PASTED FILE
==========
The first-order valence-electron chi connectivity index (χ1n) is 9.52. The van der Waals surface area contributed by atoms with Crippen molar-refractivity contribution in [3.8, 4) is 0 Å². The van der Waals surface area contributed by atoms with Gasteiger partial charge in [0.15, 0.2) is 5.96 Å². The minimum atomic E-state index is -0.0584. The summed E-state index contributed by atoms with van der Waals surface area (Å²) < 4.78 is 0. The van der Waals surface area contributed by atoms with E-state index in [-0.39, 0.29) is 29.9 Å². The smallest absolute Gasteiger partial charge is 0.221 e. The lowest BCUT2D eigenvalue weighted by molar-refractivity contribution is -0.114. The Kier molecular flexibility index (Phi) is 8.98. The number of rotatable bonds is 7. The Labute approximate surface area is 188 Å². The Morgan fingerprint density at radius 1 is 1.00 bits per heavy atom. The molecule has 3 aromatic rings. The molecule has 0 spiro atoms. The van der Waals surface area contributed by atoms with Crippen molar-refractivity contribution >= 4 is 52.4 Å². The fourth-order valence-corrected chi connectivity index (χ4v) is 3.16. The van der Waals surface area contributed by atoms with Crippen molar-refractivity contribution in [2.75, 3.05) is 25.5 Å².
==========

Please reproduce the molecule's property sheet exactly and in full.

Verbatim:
The first-order valence-electron chi connectivity index (χ1n) is 9.52. The van der Waals surface area contributed by atoms with Crippen molar-refractivity contribution in [3.8, 4) is 0 Å². The van der Waals surface area contributed by atoms with Gasteiger partial charge in [0.15, 0.2) is 5.96 Å². The minimum atomic E-state index is -0.0584. The summed E-state index contributed by atoms with van der Waals surface area (Å²) < 4.78 is 0. The van der Waals surface area contributed by atoms with E-state index in [-0.39, 0.29) is 29.9 Å². The smallest absolute Gasteiger partial charge is 0.221 e. The lowest BCUT2D eigenvalue weighted by molar-refractivity contribution is -0.114. The Kier molecular flexibility index (Phi) is 8.98. The number of rotatable bonds is 7. The Labute approximate surface area is 188 Å². The Morgan fingerprint density at radius 1 is 1.00 bits per heavy atom. The molecule has 3 aromatic rings. The molecule has 0 spiro atoms. The van der Waals surface area contributed by atoms with Crippen molar-refractivity contribution >= 4 is 52.4 Å². The fourth-order valence-corrected chi connectivity index (χ4v) is 3.16. The van der Waals surface area contributed by atoms with Crippen molar-refractivity contribution in [2.75, 3.05) is 25.5 Å².